JITE v39n1 - The 1980s
Frank C. Pratzner
The Ohio State University
No set of educational issues or themes dominated the decade of the 1980s more than those of workplace change and educational reform, and no single event captured the essence of many of these issues and concerns as well as the 1983 publication of the report A Nation at Risk . This report rocked the nation and the educational community with its assessment of the dire state of education and the urgent need for major reform. The total volume of education reform-related policy, legislation, literature, and debate during the 1980s was truly amazing; and it was clearly reflected in the content of the Journal during the decade.
This is not to say that these were the only pressing themes during the decade, or that these themes neatly fit within only this single decade. For example, a review of the Journal's articles for the decade also suggests that student and program assessment and accountability were strong themes, as were vocational and industrial teacher and administrator preparation, and research and development methodology.
Clearly, however, numerous articles, "At Issue," "Comments," and "Under Review" pieces touched on workplace and educational reform and implications for vocational and industrial education. Two special issues of the Journal (Volume 23, Number 1 and Volume 26, Number 2) were devoted to an extended consideration of workplace change and other challenges to vocational and industrial education reforms.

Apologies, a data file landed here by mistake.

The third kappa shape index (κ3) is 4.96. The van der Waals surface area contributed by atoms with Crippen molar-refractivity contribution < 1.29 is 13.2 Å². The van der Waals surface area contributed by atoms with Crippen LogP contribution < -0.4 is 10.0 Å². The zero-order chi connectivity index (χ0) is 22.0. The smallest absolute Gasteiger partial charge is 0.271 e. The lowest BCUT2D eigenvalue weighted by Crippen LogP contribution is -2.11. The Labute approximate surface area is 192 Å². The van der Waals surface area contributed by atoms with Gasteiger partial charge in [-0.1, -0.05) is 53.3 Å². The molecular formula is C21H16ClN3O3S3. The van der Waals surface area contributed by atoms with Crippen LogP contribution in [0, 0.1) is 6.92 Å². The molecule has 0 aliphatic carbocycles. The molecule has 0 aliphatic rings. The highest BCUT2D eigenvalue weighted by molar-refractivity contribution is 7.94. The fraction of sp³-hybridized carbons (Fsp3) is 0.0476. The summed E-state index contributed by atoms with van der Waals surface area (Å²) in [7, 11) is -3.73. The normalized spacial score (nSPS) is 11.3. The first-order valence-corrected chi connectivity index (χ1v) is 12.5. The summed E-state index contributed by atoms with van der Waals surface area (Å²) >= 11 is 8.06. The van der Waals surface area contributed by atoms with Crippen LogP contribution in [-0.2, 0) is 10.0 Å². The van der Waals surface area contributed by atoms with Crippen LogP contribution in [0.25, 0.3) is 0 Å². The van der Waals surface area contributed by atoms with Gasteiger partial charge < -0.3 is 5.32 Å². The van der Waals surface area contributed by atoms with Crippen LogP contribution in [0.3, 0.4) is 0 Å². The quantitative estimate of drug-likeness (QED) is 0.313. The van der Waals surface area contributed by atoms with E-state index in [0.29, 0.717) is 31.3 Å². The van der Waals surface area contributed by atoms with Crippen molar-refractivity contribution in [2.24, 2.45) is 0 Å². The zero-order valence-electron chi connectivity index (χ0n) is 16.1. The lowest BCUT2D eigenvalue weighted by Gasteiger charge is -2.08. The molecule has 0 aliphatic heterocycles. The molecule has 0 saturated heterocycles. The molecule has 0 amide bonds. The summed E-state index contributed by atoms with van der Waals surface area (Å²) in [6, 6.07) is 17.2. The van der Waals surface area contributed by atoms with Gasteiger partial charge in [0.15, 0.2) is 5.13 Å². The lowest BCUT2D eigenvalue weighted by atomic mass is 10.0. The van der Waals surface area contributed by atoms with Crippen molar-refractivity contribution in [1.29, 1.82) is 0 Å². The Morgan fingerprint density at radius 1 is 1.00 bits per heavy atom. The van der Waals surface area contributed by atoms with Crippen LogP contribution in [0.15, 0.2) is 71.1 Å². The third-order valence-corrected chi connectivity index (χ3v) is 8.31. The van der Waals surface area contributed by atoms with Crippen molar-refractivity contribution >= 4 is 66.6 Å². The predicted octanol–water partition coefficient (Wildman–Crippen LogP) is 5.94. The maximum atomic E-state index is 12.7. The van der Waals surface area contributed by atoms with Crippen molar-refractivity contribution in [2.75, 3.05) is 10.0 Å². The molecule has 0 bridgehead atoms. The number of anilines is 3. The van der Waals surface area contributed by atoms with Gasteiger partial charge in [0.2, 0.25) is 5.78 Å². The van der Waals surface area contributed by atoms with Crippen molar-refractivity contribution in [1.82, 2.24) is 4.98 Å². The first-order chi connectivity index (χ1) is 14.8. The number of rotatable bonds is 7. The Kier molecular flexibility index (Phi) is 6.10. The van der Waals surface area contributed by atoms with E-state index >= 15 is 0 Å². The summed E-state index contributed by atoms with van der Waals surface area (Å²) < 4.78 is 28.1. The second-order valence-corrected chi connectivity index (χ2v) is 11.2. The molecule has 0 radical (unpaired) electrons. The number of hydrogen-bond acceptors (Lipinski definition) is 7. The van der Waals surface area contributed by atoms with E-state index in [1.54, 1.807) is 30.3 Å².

"The Role of Vocational Studies and Training in General-Liberal Schooling," by Angelo C. Gilli, Sr. (1984), was originally published in Volume 21, Number 3 of the Journal. Seventeen years after its publication, the manuscript still seems to reflect many of the educational reform issues and concerns of vocational and industrial educators dealing with increased emphasis on a liberal-general education. Gilli based his remarks on The Paideia Proposal by Adler (1982), a text that provided views on public liberal-general education. Gilli examined, step-by-step, Adler's rationale for providing a liberal education as the public school's course of study. Gilli also discussed the demands placed on vocational teachers due to pressures on the school curriculum to de-emphasize vocational studies and to focus instead on liberal-general education. His recommendations, in many cases, could have been proposed 17 days ago instead of 17 years ago.
Gilli's insights still seem to reflect many of the reform issues and concerns of the decade in a fresh and provocative way. It is recommended for yet another read by anyone concerned about the nature and direction of vocational and industrial education at the start of the 21st century.
Pratzner is Professor Emeritus at The Ohio State University. He served as editor of the Journal from 1992-1994.